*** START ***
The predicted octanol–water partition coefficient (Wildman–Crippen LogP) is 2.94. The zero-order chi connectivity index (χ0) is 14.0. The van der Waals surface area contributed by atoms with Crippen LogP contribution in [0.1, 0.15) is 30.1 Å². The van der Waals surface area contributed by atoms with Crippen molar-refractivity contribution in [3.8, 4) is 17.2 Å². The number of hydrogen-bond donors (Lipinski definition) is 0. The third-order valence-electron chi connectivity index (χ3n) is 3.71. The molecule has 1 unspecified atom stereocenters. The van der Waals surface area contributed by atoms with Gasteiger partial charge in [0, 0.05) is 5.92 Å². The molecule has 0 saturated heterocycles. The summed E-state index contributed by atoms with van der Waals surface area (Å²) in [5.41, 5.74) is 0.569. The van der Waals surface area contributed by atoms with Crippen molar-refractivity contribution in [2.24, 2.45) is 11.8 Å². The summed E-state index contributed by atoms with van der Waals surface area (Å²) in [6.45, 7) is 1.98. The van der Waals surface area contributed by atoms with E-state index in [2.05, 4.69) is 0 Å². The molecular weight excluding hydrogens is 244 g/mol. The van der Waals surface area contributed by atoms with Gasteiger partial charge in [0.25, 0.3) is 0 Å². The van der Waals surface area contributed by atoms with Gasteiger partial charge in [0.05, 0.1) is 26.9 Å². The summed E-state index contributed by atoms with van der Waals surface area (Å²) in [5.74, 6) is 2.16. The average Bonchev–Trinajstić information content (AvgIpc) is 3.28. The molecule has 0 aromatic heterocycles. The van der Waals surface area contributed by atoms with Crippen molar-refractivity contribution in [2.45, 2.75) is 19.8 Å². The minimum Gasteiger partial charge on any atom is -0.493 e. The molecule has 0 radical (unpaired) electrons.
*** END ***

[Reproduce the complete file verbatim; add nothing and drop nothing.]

The predicted octanol–water partition coefficient (Wildman–Crippen LogP) is 2.94. The zero-order chi connectivity index (χ0) is 14.0. The van der Waals surface area contributed by atoms with Crippen LogP contribution in [0.1, 0.15) is 30.1 Å². The van der Waals surface area contributed by atoms with Crippen molar-refractivity contribution in [3.8, 4) is 17.2 Å². The number of hydrogen-bond donors (Lipinski definition) is 0. The third-order valence-electron chi connectivity index (χ3n) is 3.71. The molecule has 1 unspecified atom stereocenters. The van der Waals surface area contributed by atoms with Gasteiger partial charge in [0, 0.05) is 5.92 Å². The molecule has 0 saturated heterocycles. The summed E-state index contributed by atoms with van der Waals surface area (Å²) in [5.41, 5.74) is 0.569. The van der Waals surface area contributed by atoms with Crippen molar-refractivity contribution in [2.24, 2.45) is 11.8 Å². The summed E-state index contributed by atoms with van der Waals surface area (Å²) in [6.45, 7) is 1.98. The van der Waals surface area contributed by atoms with E-state index in [2.05, 4.69) is 0 Å². The molecular weight excluding hydrogens is 244 g/mol. The van der Waals surface area contributed by atoms with Gasteiger partial charge in [0.25, 0.3) is 0 Å². The van der Waals surface area contributed by atoms with Gasteiger partial charge in [0.05, 0.1) is 26.9 Å². The summed E-state index contributed by atoms with van der Waals surface area (Å²) in [5.74, 6) is 2.16. The average Bonchev–Trinajstić information content (AvgIpc) is 3.28. The molecule has 0 aromatic heterocycles. The van der Waals surface area contributed by atoms with Crippen molar-refractivity contribution in [2.45, 2.75) is 19.8 Å². The minimum Gasteiger partial charge on any atom is -0.493 e. The molecule has 0 radical (unpaired) electrons.